Women Still Underrepresented in Cardiovascular Clinical Trials Despite Guidelines

Women Still Underrepresented in Cardiovascular Clinical Trials Despite Guidelines
Heath themes. Female physician listens to senior patient's heart

A new report shows women are still underrepresented in clinical trials despite guidelines and laws requiring better representation set down 30 years ago.

The findings come from the American College of Cardiology Cardiovascular Disease in Women Committee and are published in the Journal of the American College of Cardiology.

They show that since recommendations to increase the number of women in clinical trials were made in the National Institutes of Health Revitalization Act of 1993, the percentage of women included in cardiovascular disease trials remains between 26-36% depending on the specific indication.

Although these numbers have increased over the last few decades, they are not high enough considering that cardiovascular disease is the number one killer of women and that symptoms and drug responses can be different in women compared with men.

“For example, a recent study documented that in heart failure, women obtained optimal benefit from 50% of the goal dose of angiotensin-converting enzyme inhibitors, angiotensin receptor blockers, and beta-blockers, whereas men obtained optimal benefit from 100% of the goal dose,” write the report authors. “In addition, women were more likely to have side effects at the same doses.”

Some cardiovascular diseases do affect men more than women, and vice versa, but it is possible to correct for that using the participation prevalence ratio, a measure accounting for the sex-specific prevalence of a specific condition being treated in a trial. A measure of 0.8-1.2 shows good representation of women. Trials of congestive heart failure, coronary artery disease and acute coronary syndrome showed trials of treatments for these conditions had particularly low representation of women with average scores of 0.5-0.6, whereas women were better represented in trials studying hypertension and atrial fibrillation.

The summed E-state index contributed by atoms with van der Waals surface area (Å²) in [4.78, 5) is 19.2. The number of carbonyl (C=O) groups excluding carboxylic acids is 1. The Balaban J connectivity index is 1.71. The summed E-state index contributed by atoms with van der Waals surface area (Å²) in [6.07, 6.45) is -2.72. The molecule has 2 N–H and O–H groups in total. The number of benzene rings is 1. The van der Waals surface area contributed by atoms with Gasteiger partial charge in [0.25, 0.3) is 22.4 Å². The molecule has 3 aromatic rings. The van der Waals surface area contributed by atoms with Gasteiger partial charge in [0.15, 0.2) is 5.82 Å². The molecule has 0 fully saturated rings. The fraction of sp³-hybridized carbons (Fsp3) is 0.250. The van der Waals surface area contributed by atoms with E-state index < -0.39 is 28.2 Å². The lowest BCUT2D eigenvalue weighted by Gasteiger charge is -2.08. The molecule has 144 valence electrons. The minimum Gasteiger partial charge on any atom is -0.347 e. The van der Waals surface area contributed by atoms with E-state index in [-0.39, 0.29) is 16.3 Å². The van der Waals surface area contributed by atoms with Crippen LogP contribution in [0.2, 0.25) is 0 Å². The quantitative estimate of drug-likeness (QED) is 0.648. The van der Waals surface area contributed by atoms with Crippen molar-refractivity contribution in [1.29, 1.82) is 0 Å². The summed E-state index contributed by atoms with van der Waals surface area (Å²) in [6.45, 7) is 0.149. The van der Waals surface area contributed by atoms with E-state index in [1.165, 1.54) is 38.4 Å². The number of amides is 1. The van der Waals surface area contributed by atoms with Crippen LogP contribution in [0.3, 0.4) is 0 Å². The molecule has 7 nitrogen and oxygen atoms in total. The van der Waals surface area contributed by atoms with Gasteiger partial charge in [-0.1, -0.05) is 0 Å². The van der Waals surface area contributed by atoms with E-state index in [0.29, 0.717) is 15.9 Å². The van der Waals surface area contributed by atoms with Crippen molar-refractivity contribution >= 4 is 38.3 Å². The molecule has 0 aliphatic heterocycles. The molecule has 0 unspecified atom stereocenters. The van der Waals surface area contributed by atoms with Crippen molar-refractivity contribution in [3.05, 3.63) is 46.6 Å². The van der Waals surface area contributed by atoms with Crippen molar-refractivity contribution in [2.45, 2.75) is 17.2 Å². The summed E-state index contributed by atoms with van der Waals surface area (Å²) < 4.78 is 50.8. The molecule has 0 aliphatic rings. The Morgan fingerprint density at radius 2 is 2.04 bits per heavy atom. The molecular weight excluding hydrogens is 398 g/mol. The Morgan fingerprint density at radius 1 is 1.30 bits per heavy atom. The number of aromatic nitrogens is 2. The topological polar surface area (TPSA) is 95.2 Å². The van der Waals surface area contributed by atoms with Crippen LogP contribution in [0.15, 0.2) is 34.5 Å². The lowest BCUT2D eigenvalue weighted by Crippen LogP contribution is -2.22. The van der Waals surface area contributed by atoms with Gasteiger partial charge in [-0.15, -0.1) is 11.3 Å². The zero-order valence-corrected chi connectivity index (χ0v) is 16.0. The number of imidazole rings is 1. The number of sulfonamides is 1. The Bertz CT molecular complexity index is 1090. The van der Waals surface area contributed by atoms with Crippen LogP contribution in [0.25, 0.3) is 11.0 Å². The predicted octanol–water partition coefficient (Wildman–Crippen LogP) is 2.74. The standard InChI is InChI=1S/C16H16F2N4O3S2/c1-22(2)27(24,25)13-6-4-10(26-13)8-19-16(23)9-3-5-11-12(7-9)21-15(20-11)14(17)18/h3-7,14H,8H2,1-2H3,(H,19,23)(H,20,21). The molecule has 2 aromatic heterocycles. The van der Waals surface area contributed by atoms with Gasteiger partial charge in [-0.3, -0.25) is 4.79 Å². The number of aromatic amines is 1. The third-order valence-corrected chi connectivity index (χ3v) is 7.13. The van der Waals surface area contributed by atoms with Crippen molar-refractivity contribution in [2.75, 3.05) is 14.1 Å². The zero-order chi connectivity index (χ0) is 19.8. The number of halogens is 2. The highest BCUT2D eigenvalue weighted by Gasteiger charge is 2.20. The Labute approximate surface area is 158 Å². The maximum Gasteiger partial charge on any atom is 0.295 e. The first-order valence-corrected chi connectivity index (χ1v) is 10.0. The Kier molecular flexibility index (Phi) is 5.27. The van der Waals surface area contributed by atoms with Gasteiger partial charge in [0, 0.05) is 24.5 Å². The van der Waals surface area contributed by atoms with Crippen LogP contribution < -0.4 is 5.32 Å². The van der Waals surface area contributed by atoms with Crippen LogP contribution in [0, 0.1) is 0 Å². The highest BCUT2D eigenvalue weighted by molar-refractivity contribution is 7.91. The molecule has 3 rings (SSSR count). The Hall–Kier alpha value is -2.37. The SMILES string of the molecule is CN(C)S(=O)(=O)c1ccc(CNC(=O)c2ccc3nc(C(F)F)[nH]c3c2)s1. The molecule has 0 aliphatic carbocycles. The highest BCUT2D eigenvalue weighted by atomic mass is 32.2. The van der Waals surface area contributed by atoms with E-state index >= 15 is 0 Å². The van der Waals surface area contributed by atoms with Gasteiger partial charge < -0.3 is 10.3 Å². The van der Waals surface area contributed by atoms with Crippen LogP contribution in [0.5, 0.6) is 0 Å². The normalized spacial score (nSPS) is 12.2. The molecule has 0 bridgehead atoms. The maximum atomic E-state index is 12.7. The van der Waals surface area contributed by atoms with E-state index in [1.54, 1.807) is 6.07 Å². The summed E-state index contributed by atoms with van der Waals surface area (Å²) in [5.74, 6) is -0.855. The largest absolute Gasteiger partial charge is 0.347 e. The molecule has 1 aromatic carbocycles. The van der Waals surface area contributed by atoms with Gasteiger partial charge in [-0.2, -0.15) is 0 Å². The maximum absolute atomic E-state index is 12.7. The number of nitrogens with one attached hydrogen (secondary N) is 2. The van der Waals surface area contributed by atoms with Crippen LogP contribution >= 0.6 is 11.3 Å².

“Historically, drug therapies for women were determined based on male data that was extrapolated to women,” said Leslie Cho, lead author of the study, a member of the committee, and director of the Women’s Cardiovascular Center and section head of preventive cardiology and cardiac rehabilitation at Cleveland Clinic.

“However, research has shown that women respond differently than men and may even be harmed or experience side effects from some drugs when taken at the same dosage as men. Sex-specific data is essential to optimal care.”

The report authors recommend several steps to improve participation of women in cardiovascular trials. To start with, employing more women in cardiovascular clinical trial leadership should increase the number of women enrolled into trials in this area, as women-led trials tend to recruit more women. Currently less than 10% of first authors or senior authors of clinical trials in this area are women.

Better referrals to cardiologists and specialty programs, as well as greater recruitment of older women into trials would also help, as cardiovascular disease tends to impact women at an older age than men. Also making sure clinicians and researchers are well informed about sex differences in cardiovascular disease presentation.

Improving outreach to all women, particularly those in minority groups, and providing better information about trial participation should also help improve representation. More pregnant and women ‘of child-bearing potential’ should also be included in clinical trials as not enough information is known about how drugs impact this group.

The committee also suggests finding out more information about why women drop out of trials to try and minimize this happening in the future.

“Participation of women in cardiovascular disease drug and device clinical trials remains suboptimal and limits progress of both the development and adoption of new therapies among women,” conclude the authors.

“To address barriers to recruitment and retention of women in CVD clinical trials, a comprehensive and targeted approach that involves partnership with all stakeholders—patients, referring clinicians, research teams (investigators and coordinators), health care systems, the FDA, payers, sponsors, professional, and community organizations—is essential.”